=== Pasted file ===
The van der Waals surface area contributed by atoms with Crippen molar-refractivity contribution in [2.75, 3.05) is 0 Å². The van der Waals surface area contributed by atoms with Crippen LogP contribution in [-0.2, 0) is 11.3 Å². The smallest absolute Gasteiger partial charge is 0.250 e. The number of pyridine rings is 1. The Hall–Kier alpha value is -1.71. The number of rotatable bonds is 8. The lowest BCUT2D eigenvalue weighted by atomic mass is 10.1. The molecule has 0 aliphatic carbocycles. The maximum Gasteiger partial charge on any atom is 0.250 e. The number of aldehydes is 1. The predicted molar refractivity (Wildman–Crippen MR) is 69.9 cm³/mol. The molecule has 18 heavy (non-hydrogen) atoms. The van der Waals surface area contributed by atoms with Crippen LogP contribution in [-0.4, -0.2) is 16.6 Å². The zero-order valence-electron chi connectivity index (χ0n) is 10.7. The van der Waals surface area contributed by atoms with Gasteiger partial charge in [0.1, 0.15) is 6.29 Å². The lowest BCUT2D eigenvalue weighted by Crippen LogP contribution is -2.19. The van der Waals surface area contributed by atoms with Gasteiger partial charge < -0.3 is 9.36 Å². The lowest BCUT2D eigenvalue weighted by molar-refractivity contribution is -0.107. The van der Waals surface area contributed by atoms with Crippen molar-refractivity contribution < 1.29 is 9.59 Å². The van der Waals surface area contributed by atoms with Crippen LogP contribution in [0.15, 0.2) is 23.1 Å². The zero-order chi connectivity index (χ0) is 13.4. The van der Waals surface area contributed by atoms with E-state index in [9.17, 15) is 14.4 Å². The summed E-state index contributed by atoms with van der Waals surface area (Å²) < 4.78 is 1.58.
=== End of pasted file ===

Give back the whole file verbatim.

The van der Waals surface area contributed by atoms with Crippen molar-refractivity contribution in [2.75, 3.05) is 0 Å². The van der Waals surface area contributed by atoms with Crippen LogP contribution in [-0.2, 0) is 11.3 Å². The smallest absolute Gasteiger partial charge is 0.250 e. The number of pyridine rings is 1. The Hall–Kier alpha value is -1.71. The number of rotatable bonds is 8. The lowest BCUT2D eigenvalue weighted by atomic mass is 10.1. The molecule has 0 aliphatic carbocycles. The maximum Gasteiger partial charge on any atom is 0.250 e. The number of aldehydes is 1. The predicted molar refractivity (Wildman–Crippen MR) is 69.9 cm³/mol. The molecule has 18 heavy (non-hydrogen) atoms. The van der Waals surface area contributed by atoms with Crippen LogP contribution in [-0.4, -0.2) is 16.6 Å². The zero-order valence-electron chi connectivity index (χ0n) is 10.7. The van der Waals surface area contributed by atoms with Gasteiger partial charge in [0.1, 0.15) is 6.29 Å². The lowest BCUT2D eigenvalue weighted by Crippen LogP contribution is -2.19. The van der Waals surface area contributed by atoms with Gasteiger partial charge < -0.3 is 9.36 Å². The lowest BCUT2D eigenvalue weighted by molar-refractivity contribution is -0.107. The van der Waals surface area contributed by atoms with Crippen molar-refractivity contribution < 1.29 is 9.59 Å². The van der Waals surface area contributed by atoms with Crippen LogP contribution in [0.15, 0.2) is 23.1 Å². The zero-order chi connectivity index (χ0) is 13.4. The van der Waals surface area contributed by atoms with E-state index in [9.17, 15) is 14.4 Å². The summed E-state index contributed by atoms with van der Waals surface area (Å²) < 4.78 is 1.58.